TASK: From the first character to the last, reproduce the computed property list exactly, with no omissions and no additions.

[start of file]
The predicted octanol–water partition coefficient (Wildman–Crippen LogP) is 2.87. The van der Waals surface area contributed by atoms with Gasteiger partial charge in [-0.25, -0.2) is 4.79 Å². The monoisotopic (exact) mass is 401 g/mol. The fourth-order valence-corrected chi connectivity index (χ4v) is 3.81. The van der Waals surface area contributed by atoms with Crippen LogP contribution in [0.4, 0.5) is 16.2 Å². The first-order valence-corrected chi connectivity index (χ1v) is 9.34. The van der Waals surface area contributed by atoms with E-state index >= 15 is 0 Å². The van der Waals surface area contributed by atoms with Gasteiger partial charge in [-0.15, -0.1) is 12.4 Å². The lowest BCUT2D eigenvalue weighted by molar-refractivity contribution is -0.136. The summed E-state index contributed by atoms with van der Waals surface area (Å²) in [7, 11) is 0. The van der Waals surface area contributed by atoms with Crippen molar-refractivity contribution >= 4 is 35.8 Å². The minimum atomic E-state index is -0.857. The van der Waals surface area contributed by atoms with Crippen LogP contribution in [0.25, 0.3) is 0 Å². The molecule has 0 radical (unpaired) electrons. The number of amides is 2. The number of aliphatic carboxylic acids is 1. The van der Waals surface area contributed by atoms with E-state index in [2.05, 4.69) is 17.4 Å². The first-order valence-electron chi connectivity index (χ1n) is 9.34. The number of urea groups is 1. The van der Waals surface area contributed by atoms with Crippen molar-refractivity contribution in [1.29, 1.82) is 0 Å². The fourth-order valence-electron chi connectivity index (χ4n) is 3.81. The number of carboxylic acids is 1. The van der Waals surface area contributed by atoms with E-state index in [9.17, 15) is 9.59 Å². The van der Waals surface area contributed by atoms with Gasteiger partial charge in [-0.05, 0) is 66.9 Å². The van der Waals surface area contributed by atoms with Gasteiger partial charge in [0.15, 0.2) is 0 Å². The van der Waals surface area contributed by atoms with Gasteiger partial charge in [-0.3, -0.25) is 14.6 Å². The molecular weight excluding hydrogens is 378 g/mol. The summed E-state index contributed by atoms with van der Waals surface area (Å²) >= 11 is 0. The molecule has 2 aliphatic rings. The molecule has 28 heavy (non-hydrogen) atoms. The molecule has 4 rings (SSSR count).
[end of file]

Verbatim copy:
The predicted octanol–water partition coefficient (Wildman–Crippen LogP) is 2.87. The van der Waals surface area contributed by atoms with Gasteiger partial charge in [-0.25, -0.2) is 4.79 Å². The monoisotopic (exact) mass is 401 g/mol. The fourth-order valence-corrected chi connectivity index (χ4v) is 3.81. The van der Waals surface area contributed by atoms with Crippen LogP contribution in [0.4, 0.5) is 16.2 Å². The first-order valence-corrected chi connectivity index (χ1v) is 9.34. The van der Waals surface area contributed by atoms with E-state index >= 15 is 0 Å². The van der Waals surface area contributed by atoms with Gasteiger partial charge in [-0.15, -0.1) is 12.4 Å². The lowest BCUT2D eigenvalue weighted by molar-refractivity contribution is -0.136. The summed E-state index contributed by atoms with van der Waals surface area (Å²) in [7, 11) is 0. The van der Waals surface area contributed by atoms with Crippen molar-refractivity contribution >= 4 is 35.8 Å². The minimum atomic E-state index is -0.857. The van der Waals surface area contributed by atoms with Crippen LogP contribution in [0.25, 0.3) is 0 Å². The molecule has 0 radical (unpaired) electrons. The number of amides is 2. The number of aliphatic carboxylic acids is 1. The van der Waals surface area contributed by atoms with E-state index in [2.05, 4.69) is 17.4 Å². The first-order valence-electron chi connectivity index (χ1n) is 9.34. The number of urea groups is 1. The van der Waals surface area contributed by atoms with Crippen molar-refractivity contribution in [1.29, 1.82) is 0 Å². The fourth-order valence-electron chi connectivity index (χ4n) is 3.81. The number of carboxylic acids is 1. The van der Waals surface area contributed by atoms with E-state index in [9.17, 15) is 9.59 Å². The van der Waals surface area contributed by atoms with Gasteiger partial charge in [-0.05, 0) is 66.9 Å². The van der Waals surface area contributed by atoms with Gasteiger partial charge in [0.15, 0.2) is 0 Å². The van der Waals surface area contributed by atoms with Gasteiger partial charge in [-0.3, -0.25) is 14.6 Å². The molecular weight excluding hydrogens is 378 g/mol. The summed E-state index contributed by atoms with van der Waals surface area (Å²) >= 11 is 0. The molecule has 2 aliphatic rings. The molecule has 28 heavy (non-hydrogen) atoms. The molecule has 4 rings (SSSR count).